However, the interposition had the desired effect, and "Saunders' Fort" was left with the assertion by the witness that he knew Land League meetings were held every Sunday at the "Fort." Murphy went on to describe the result of boycotting in the district, observing that he himself had suffered very considerably; in fact, he could not get bread for his children, some of whom cried for food, he not being able to obtain any till nightfall, because the tradesmen refused to give it to him. Milk was brought to him late at night by his men, who conveyed it in their despatch bottles.


Then followed a reference to a series of outrages which occurred in 1886 and 1887. Some of them were of a comparatively small nature, such as throwing down hay-cocks and destroying portions of crops, which Murphy distinctly alleged to be due to the refusal on the part of the owners to join the National League, while in another case the cause of the destruction of the windows of a house was said to be that the daughter of the occupier worked one day for a boycotted person. The more serious offences including the cutting off of the mane and tail of the horses of a certain tenant whose son "flushed" - to use the expression of the witness - or acted as besters of the "cover" for Sir H. Burke; outrages upon several cattle because their owner had attended the wake of his uncle, who was a boycotted person; and the firing of a revolver through a man's window because the owner of the house was "suspected to have paid his rent."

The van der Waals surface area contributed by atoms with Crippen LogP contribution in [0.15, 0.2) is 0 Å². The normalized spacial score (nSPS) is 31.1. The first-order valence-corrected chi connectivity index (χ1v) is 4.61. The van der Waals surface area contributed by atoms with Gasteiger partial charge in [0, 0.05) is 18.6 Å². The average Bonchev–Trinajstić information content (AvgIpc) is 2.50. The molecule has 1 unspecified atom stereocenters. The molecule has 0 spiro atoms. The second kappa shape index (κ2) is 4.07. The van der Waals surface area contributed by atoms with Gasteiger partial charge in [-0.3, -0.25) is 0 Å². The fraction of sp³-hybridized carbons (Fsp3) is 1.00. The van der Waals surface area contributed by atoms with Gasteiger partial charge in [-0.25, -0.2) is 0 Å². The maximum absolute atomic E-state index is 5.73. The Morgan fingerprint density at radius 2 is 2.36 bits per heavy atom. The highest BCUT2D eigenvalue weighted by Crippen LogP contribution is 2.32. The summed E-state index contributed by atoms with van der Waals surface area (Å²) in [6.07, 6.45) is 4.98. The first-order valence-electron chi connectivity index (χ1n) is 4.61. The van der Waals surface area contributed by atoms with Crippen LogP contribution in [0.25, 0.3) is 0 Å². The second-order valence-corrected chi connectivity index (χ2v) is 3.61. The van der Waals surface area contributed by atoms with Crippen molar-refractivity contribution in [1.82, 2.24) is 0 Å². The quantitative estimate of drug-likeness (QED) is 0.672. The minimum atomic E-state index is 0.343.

The Attorney-General here mentioned that he should next examine the witness as to a meeting held at Woodford on the 17th of October, 1886, at which Mr. John Dillon, Mr. W. O'Brien, and Mr. Matt Harris were present. Sir Charles Russell at once interrupted. He said that the meeting was held for the purpose of inaugurating the "Plan of Campaign." He wished to know what part of the allegations against certain persons in that case related to the "Plan of Campaign." Sir Richard Webster said he had justified than when he raised an objection before.
"I did justify it at the time," interrupted Sir Richard. "Indeed, you did not," declared Sir Charles.
Sir Richard then asserted that the "Plan" was specifically referred to in "Parnellism and Crime." He could, in fact, mention one case in which it was stated that the "Plan of Campaign" was hatched at the Chicago Convention"; and he knew there were many other instances in which the "Plan" was alluded. - Sir Charles Russell declared that, until it was proved to the contrary, he should assert that there was no reference to the "Plan of Campaign." - The President advised the Attorney-General to collect passages before proceeding with that part of the case.


Sir Charles Russell then addressed himself to Murphy, who said that evictions were principally the cause of disturbances.


The witness had never seen Lord Clanricarde, had never heard whether he had put in an appearance on his estate, or whether he ever subscribed a penny towards any charity, or towards the alleviation of the distress amongst his people. Sir Charles Russell took Murphy back to the catalogue of crime he had detailed, and the witness declared outright that he put all the cases down to agrarian cases.